For 10 years, on and off, Billie Mandle traveled around the United States visiting church confessionals. Shouldering her large-format camera, she walked into 100 or so of these dark, elevator-size rooms, making long-exposure pictures that reveal the scuff-marks of 10,000 shoes, the loose threads on worn-out cushions, and other physical traces of souls who’d once sought absolution.
“St. Augustine’s definition of a sacrament is ‘a visible sign of invisible grace,’” says Mandle, a fine-art photographer and assistant professor of photography at Hampshire College in Massachusetts. “And I just thought that was such a poetic idea.” She has documented those visible signs in her subtle, stunning new book, Reconciliation, which itself is something of a revelation. Beyond exposing evidence of heavy use, and the rooms’ various unique architectural touches, her pictures stir quiet, voyeuristic questions as you page through the 40 images: What secret sins were spoken here? How were they received? Did the repentant leave this little room a little lighter?
Mandle shot using only available light; often, it filtered through the confessional grate that separates priest from penitent. Her long exposures—sometimes up to 40 minutes—returned theatrical qualities of light rendered in luminous browns, rich siennas, foggy blues. There’s an empty-motel-room feel to the images in Reconciliation—a glowing eeriness, fitting for those desperate moments when human longing reaches for the divine. “I liked the idea of creating a kind of quiet emptiness that would be a little unsettling,” Mandle told Blind, “as well as looking at the paltry materials we have for expressing ideas of spirituality.” Her images of these hauntingly humble rooms do just that, while reminding us of how little it actually takes to look within.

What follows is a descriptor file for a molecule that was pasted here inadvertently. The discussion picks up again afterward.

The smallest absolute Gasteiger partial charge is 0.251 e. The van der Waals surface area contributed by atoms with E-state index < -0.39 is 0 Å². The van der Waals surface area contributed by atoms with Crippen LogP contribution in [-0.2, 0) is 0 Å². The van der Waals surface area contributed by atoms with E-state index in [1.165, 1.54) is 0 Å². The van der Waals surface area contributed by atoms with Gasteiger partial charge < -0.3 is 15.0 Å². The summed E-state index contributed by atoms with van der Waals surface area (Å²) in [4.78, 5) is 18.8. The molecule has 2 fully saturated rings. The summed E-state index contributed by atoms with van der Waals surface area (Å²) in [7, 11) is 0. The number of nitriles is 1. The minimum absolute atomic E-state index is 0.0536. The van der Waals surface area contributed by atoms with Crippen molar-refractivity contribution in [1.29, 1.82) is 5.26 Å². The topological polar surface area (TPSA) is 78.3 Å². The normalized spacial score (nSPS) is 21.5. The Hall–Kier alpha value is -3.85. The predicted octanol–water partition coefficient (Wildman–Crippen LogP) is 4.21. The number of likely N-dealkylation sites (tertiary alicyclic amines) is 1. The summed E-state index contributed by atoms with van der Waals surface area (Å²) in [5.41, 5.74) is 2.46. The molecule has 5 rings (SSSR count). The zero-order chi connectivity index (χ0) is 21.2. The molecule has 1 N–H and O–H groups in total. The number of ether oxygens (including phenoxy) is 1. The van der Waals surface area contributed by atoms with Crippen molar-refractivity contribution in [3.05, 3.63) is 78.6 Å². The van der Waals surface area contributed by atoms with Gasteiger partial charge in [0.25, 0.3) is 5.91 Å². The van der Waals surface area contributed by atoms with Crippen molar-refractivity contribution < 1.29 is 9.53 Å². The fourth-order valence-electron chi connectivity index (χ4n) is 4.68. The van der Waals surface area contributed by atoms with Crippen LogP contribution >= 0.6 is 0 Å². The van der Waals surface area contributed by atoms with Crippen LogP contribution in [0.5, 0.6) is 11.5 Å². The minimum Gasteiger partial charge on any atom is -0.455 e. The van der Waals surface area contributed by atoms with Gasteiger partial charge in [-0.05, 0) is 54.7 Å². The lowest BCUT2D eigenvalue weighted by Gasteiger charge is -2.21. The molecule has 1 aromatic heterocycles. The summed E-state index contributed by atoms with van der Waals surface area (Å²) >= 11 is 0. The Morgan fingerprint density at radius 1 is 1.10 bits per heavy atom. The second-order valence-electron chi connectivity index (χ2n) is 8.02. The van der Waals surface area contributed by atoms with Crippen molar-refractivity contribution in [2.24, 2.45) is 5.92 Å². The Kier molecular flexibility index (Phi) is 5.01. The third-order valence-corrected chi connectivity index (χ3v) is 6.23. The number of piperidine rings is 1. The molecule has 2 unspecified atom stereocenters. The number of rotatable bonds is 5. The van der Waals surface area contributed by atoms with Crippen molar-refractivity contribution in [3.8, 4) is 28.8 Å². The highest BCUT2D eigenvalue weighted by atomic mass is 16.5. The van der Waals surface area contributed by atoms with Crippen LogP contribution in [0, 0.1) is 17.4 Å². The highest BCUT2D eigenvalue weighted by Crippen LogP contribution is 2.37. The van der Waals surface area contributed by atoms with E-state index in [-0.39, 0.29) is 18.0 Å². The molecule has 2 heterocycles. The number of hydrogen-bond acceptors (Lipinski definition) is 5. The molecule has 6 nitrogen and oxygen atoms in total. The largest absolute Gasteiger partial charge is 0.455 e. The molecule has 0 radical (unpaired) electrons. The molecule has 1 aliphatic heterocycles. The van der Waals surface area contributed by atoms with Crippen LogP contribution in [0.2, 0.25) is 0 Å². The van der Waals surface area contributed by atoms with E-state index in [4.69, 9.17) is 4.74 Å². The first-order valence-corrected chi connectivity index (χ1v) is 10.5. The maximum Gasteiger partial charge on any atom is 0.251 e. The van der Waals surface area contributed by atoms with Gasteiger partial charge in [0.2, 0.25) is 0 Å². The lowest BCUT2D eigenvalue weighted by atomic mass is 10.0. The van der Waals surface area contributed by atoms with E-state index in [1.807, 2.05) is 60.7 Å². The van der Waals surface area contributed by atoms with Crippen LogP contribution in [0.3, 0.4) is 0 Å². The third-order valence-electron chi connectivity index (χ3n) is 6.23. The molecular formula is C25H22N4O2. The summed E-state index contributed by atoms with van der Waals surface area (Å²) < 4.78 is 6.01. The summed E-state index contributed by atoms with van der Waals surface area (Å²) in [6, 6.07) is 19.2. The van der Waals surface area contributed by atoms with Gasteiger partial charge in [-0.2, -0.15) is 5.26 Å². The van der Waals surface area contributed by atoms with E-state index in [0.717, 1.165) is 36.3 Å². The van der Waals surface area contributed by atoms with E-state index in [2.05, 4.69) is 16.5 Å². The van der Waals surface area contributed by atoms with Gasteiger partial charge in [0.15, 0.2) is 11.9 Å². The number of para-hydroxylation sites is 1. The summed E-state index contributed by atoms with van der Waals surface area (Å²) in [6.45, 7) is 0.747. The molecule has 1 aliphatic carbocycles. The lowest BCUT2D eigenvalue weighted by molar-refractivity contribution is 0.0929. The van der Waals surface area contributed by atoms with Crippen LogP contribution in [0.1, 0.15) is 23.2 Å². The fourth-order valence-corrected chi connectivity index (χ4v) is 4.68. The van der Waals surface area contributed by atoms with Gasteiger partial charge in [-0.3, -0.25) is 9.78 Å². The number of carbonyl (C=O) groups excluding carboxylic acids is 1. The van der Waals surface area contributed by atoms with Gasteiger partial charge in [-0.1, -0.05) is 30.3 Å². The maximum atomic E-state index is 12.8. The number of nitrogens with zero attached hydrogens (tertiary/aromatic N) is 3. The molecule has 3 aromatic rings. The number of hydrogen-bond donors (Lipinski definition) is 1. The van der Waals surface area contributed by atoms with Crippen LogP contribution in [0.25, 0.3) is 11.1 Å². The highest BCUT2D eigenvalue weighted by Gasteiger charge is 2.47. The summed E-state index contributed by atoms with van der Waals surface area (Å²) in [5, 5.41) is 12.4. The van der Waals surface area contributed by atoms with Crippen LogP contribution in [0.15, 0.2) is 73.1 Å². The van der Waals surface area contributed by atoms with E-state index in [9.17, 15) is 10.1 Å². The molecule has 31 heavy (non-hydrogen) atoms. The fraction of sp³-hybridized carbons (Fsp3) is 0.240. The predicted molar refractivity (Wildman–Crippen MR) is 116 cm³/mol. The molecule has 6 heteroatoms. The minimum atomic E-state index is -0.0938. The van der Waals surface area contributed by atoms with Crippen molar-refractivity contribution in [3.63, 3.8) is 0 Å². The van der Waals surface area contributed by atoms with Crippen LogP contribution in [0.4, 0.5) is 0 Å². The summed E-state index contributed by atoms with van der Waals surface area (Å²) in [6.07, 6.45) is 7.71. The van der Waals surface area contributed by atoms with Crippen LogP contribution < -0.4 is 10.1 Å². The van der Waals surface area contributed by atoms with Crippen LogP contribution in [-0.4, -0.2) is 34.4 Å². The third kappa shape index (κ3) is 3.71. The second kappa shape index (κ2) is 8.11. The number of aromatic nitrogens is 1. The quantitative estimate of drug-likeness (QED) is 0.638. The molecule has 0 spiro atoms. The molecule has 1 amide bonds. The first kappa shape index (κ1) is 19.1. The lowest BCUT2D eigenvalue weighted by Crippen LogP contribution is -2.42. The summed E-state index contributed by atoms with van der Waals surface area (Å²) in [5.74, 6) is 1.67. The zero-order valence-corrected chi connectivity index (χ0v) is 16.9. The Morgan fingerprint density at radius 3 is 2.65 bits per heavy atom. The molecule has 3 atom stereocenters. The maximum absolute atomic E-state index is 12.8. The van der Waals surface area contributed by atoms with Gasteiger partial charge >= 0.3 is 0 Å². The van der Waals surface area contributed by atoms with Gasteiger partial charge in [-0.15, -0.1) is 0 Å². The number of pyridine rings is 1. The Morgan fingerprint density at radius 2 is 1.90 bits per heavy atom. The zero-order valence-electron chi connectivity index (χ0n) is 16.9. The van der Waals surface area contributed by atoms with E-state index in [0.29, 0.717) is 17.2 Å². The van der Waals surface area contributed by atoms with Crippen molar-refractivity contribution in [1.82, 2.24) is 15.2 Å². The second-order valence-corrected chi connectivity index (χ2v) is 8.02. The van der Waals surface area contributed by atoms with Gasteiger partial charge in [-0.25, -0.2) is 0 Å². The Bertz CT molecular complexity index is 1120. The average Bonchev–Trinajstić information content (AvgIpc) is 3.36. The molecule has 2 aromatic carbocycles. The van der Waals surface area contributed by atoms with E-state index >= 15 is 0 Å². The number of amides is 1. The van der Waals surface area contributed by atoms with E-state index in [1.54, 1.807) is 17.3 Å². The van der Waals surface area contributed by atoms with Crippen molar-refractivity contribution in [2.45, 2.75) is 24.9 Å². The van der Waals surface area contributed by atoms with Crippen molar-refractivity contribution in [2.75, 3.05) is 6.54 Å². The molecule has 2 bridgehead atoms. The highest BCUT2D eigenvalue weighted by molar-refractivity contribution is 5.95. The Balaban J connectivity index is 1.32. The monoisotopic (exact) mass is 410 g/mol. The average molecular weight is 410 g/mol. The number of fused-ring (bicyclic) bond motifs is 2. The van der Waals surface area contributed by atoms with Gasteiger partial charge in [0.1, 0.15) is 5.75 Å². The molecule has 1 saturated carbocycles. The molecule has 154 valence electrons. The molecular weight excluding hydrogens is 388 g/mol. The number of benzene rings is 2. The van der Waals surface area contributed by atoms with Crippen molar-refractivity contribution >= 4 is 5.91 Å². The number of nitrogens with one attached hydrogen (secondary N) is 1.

By Bill Shapiro
Bill Shapiro is the former Editor-in-Chief of LIFE magazine; he writes about photography.
Reconciliation by Billie Mandle
104 pages, US$ 40.00